Lightweight alkali-activated materials and ordinary Portland cement composites using recycled polyvinyl chloride and waste glass aggregates to fully replace natural sand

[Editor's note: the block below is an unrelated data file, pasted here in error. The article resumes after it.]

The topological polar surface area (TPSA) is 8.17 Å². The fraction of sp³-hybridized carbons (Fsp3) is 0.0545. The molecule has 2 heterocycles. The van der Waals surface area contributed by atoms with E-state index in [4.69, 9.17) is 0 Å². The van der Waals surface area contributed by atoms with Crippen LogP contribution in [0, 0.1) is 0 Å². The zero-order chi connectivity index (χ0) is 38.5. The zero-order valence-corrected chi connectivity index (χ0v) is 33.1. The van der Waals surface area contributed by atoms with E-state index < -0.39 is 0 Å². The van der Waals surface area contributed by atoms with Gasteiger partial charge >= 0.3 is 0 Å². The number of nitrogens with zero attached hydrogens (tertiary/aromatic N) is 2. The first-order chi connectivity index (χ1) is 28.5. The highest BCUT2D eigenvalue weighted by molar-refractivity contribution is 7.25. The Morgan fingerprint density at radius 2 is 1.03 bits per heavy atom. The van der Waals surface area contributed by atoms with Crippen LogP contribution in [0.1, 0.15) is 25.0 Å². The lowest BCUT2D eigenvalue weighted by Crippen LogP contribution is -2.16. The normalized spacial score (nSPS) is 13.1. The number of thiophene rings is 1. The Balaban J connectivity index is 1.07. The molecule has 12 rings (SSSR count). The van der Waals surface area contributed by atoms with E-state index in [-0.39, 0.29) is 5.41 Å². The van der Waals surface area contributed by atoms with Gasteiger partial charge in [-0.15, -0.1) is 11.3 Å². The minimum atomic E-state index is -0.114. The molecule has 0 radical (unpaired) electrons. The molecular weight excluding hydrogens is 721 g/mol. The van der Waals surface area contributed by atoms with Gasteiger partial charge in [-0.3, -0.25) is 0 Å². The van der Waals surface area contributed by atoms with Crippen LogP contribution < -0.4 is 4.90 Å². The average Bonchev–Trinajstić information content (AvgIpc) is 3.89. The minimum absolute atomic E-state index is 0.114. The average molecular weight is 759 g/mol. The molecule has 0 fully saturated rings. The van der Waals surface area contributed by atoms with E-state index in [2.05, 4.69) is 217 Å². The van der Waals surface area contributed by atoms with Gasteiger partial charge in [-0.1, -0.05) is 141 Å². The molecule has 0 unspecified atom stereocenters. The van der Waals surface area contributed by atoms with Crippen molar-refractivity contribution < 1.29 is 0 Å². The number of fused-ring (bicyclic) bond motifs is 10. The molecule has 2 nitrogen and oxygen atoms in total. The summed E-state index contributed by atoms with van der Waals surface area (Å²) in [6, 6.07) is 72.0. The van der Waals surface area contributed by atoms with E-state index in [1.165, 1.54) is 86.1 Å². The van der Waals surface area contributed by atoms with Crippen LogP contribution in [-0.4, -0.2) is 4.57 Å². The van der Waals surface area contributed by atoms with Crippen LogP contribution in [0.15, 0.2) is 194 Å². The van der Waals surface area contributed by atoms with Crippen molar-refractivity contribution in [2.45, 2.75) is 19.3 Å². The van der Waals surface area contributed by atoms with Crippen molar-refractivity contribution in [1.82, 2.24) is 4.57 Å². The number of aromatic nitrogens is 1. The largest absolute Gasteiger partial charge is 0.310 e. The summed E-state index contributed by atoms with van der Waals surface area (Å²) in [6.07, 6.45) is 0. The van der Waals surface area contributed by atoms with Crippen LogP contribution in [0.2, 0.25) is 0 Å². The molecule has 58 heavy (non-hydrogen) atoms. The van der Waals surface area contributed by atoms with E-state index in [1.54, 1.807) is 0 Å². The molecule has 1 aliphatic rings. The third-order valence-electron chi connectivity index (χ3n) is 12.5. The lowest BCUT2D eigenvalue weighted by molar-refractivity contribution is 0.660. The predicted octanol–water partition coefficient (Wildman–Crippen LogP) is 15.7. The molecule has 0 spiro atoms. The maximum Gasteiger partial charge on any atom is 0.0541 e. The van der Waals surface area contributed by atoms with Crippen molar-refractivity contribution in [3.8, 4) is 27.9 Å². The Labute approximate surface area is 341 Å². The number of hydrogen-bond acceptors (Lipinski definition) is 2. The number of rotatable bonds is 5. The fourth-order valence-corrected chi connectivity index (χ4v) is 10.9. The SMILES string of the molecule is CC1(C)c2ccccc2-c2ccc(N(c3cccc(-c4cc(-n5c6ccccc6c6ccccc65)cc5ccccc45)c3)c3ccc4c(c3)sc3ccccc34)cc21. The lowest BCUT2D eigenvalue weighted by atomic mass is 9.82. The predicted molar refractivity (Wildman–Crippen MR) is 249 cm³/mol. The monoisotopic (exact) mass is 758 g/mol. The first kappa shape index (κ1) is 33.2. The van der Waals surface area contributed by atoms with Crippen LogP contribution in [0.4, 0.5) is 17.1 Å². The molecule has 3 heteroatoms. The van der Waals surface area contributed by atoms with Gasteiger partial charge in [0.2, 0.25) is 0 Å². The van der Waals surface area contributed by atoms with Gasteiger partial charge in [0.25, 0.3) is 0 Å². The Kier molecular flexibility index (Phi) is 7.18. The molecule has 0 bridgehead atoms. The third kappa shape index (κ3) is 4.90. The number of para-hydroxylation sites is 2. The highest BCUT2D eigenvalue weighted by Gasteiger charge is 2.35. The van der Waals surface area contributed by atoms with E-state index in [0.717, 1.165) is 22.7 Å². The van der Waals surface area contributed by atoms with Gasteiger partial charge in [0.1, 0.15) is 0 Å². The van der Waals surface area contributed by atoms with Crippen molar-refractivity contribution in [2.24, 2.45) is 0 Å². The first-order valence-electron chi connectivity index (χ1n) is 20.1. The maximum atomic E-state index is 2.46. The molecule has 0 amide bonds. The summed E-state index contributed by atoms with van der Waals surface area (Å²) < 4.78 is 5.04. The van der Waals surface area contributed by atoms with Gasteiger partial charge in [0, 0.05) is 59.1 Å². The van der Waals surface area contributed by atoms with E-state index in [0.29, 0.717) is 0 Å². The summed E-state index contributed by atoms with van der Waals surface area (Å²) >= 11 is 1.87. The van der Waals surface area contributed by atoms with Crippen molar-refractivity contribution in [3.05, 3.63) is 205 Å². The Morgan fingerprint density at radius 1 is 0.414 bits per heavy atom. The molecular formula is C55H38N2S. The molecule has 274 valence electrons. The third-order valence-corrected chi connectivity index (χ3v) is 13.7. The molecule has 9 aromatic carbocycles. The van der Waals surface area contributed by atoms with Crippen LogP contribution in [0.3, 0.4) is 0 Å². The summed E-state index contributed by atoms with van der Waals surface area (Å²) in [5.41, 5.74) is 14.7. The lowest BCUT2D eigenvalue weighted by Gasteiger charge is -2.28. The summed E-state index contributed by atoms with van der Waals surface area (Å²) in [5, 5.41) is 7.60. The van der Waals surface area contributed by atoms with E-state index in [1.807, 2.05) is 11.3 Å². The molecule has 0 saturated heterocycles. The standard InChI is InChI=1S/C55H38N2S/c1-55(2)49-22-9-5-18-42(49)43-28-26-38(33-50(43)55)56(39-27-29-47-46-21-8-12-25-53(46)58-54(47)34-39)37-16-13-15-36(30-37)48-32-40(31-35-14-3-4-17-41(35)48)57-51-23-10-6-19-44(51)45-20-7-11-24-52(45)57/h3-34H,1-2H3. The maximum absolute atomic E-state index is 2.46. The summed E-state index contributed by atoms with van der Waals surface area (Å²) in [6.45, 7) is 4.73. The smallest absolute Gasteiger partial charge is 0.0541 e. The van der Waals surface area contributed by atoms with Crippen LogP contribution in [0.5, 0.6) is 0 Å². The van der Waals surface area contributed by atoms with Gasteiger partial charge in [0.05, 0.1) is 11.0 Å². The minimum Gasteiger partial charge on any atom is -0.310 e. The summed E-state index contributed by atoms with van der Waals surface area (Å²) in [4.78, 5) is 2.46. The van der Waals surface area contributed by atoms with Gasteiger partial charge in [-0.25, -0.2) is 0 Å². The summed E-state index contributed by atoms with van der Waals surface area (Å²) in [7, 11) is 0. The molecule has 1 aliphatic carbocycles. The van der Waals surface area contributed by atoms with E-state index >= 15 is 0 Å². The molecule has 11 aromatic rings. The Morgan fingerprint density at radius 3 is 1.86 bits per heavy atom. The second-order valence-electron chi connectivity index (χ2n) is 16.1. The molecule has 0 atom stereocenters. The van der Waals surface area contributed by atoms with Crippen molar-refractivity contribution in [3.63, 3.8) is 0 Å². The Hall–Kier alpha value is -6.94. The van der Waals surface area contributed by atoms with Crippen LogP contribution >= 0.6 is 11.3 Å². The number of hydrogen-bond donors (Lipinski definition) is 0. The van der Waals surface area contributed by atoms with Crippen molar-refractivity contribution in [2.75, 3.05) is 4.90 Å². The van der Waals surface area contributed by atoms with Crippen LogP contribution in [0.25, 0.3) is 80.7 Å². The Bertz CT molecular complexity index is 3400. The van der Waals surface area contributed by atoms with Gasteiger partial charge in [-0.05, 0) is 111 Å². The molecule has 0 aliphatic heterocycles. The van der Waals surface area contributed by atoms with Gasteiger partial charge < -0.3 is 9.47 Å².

Abstract: Polyvinyl chloride plastic (PVC) and glass waste have proven to be significant environmental concerns considering their restricted reuse and complicated recycling procedures. Glass and PVC waste materials form a substantial portion of total solid wastes that negatively influence the environment. This study aims to fully replace natural sand with recycled PVC and waste glass aggregates in alkali-activated materials (AAMs). A comprehensive testing programme was employed to investigate the effect of 100 % aggregate replacement on the composites’ mechanical performance, water absorption, impact resistance, thermal conductivity, resistance to harsh environments, and microstructural changes. Results revealed that AAMs containing recycled PVC and glass aggregates outperformed their ordinary Portland cement (OPC)-based composite counterparts in terms of mechanical properties, energy absorption, thermal conductivity, and carbon footprint estimation. Although mixtures containing recycled aggregates cannot be deemed for load-bearing applications, these composites exhibited a promising capacity to be used in insulating applications. AAMs containing 100 vol-% PVC aggregates with flexural and compressive strengths of 9 and 11 MPa, respectively, registered the highest energy absorption of about 6 J, three times higher than the AAM control sample, and the lowest thermal conductivity of about 0.5 W/mK, with about 80 % reduction of thermal conductivity compared to the AAM control sample. With the full replacement of PVC and glass aggregates, the most significant decrease in the carbon footprint is achieved for AAM (−352.25 kg CO2-eq) and OPC (−353.94 kg CO2-eq), respectively.

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